In my previous entry (The Films of Tim Burton Part Five), I covered Planet of the Apes and Big Fish.
Next up is the first of two 2005 films, Charlie and the Chocolate Factory. I remember when I first heard about Tim Burton signing on to direct. I just knew it was going to be awesome, and I was not disappointed when I was able to go see it at my local movie theater a week or so after it came out. I knew going in that Johnny Depp’s Willy Wonka was going to be different than Gene Wilder’s Willy Wonka from 1971’s Willy Wonka and the Chocolate Factory, but Depp really brought a new level of weird (and sadness) to the character.
There are two main points in which the film resonates with me. First, there’s Charlie Buckett (portrayed by a terrific Freddie Highmore, who, if you look at his acting credits, must have had an awesome childhood). Charlie yearns for a better life, not just for himself but also his family. He appreciates what he has while trying to remain optimistic. This is something that not only I can relate to, but I’m pretty sure a lot more Americans in the last decade can relate to as well. Charlie had no ego. I liked that Charlie refused Wonka’s offer at first; it showed he had remained humbled and didn’t forget where he came from when being offered wealth (in the form of the chocolate factory and its profits).
Second, there’s the subplot involving the relationship between Willy and his father, Dr. Wonka (a dentist, ironically enough, who’s played by the great Christopher Lee). Throughout the film, Willy hints at being haunted by his childhood, and that, at one point, he left home for good to follow his passion in defiance of his father. When Willy finally confronts his father after so many years, he discovers that his father has been proud of him the whole time. It is this reconciliation that allows Willy to re-offer the factory to Charlie on Charlie’s terms. The strained father-son relationship is the part that resonates with me, but without the reconciliation or any “proud of you” moments. The reconciliation scene serves as a kind of wish-fulfillment for me. Although I’ve made efforts to improve it in the past, some father-son relationships can’t be saved (as I mentioned in my previous entry).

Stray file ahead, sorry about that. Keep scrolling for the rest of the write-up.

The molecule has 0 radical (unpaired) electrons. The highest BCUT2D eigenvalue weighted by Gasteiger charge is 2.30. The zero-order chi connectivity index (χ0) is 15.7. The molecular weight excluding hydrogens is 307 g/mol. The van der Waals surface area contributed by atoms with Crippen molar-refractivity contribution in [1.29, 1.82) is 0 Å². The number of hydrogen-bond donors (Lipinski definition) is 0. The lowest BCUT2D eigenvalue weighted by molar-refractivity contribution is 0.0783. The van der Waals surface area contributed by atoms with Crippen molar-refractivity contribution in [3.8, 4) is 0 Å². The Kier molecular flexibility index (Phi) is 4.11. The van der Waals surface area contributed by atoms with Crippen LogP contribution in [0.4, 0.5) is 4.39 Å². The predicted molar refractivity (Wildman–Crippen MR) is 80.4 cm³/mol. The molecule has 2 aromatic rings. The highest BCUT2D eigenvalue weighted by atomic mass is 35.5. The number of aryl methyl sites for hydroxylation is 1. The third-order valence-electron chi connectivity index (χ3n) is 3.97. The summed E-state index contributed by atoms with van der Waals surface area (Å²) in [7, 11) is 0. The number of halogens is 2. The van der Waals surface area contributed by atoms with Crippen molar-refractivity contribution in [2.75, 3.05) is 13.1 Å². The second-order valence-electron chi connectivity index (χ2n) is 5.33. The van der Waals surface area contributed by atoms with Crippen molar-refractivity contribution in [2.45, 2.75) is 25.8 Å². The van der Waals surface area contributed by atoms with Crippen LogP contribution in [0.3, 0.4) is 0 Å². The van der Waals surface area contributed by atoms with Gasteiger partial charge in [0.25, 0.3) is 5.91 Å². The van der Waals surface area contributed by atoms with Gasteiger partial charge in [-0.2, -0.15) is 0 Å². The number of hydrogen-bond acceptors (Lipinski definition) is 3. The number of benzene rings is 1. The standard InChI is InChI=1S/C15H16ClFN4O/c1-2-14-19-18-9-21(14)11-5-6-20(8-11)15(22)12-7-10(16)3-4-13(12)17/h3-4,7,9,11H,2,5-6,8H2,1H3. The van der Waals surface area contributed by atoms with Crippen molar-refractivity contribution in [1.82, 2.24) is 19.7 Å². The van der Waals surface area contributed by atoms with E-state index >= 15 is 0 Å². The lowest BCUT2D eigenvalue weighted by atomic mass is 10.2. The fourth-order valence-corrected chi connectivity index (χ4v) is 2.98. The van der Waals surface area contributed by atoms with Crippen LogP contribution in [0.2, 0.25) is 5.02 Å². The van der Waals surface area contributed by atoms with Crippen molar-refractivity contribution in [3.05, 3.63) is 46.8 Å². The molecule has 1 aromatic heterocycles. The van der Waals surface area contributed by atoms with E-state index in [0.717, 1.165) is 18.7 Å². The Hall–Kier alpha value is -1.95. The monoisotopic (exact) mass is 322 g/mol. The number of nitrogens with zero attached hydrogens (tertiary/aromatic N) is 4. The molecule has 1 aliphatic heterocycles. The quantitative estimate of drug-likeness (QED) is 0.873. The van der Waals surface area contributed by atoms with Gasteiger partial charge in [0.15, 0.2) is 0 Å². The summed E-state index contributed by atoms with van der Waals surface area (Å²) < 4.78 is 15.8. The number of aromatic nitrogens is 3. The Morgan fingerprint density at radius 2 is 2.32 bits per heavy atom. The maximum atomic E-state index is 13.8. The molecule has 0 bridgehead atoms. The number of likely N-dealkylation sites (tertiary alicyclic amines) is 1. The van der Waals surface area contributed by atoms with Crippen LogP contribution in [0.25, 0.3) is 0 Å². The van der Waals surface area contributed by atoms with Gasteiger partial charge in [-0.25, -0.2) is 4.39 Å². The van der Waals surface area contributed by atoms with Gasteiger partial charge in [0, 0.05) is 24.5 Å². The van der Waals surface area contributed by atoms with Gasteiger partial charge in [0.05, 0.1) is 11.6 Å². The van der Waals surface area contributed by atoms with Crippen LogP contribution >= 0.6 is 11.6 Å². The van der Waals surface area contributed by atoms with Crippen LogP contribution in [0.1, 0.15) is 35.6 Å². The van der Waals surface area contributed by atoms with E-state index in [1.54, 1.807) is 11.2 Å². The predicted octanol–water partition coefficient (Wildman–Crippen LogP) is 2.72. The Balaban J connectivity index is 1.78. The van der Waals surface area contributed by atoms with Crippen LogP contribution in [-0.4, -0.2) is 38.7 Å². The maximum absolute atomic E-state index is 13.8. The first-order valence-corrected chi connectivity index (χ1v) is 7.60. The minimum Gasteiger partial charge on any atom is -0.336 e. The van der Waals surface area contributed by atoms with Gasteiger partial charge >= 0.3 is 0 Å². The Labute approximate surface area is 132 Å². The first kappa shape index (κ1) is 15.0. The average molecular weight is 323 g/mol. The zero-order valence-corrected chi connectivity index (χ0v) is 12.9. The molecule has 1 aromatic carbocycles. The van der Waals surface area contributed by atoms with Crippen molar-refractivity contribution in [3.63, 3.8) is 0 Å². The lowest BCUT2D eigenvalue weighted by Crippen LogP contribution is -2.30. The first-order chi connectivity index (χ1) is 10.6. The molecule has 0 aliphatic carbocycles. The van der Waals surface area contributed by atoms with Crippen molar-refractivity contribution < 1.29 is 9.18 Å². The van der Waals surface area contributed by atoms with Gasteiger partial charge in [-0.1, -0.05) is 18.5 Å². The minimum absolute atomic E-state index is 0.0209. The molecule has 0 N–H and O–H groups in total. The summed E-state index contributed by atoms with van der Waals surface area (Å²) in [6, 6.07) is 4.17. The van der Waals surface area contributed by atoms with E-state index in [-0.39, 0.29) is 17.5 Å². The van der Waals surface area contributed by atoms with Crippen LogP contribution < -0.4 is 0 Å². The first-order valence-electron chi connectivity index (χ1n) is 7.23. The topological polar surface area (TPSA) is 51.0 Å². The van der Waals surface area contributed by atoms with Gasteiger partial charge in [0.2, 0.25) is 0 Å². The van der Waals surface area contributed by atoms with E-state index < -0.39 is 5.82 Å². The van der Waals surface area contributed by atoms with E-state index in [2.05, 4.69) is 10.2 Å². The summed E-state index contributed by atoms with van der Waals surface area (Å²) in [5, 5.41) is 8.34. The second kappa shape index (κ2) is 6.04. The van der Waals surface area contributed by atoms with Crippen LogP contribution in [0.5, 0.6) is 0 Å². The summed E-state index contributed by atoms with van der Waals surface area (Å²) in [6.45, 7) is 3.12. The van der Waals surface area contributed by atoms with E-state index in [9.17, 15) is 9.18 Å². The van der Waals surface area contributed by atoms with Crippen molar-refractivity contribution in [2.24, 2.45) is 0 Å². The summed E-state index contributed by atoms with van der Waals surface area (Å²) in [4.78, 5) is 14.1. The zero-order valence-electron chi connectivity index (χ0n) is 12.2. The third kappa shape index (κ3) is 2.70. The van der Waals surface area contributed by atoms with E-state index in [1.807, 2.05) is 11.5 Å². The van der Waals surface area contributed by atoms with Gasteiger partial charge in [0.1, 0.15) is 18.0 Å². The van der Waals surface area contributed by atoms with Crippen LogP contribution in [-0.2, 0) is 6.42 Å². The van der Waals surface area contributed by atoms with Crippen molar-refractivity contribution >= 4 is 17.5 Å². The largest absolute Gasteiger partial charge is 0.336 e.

Next up is the second of two 2005 films, the stop-motion animated Tim Burton’s Corpse Bride (the film that finally brought Tim Burton an overdue Oscar nod). I was very excited about this release, but it took me nearly a month to see it. I managed to catch it in Union Square using a free pass I had gotten during the summer. Every bit of it was enjoyable. I was amazed that the world of the dead was full of so much life, even more than the world of the living (which looked pretty dead). By the end of the film, I had decreed (to myself) that 2005 was going to be the year of Danny Elfman. What I meant was that I felt Danny Elfman would get two Oscar nods for that year (an Original Score nod for Charlie and the Chocolate Factory and an Original Song nod for Corpse Bride). You can’t begin to imagine how pissed off I was when neither of those nominations occurred (that was a very weird year for the Academy Awards).
This might be an unusual film to resonate with me, particular since it’s mostly about death. Victor (voiced by Burton regular Johnny Depp) fears that he won’t have anything in common with his bride-to-be, and it is this fear that drives him into the forest and sets off a chain of events that result in his ending up in the world of the dead with a corpse bride. The fear of commitment isn’t unusual. I sometimes worry about what kind of woman I’ll end up sharing my life with (I’m not really for marriage if it involves rings and ceremonies, but I’m not against the idea of two people spending the rest of their lives together). Will I have a lot in common with her, or only a little? Will our love last? Will I know the real her? Watching this film actually makes me hate being single. It really does. I hope I can be as lucky as Victor someday.
COMING SOON: The Films of Tim Burton Part Seven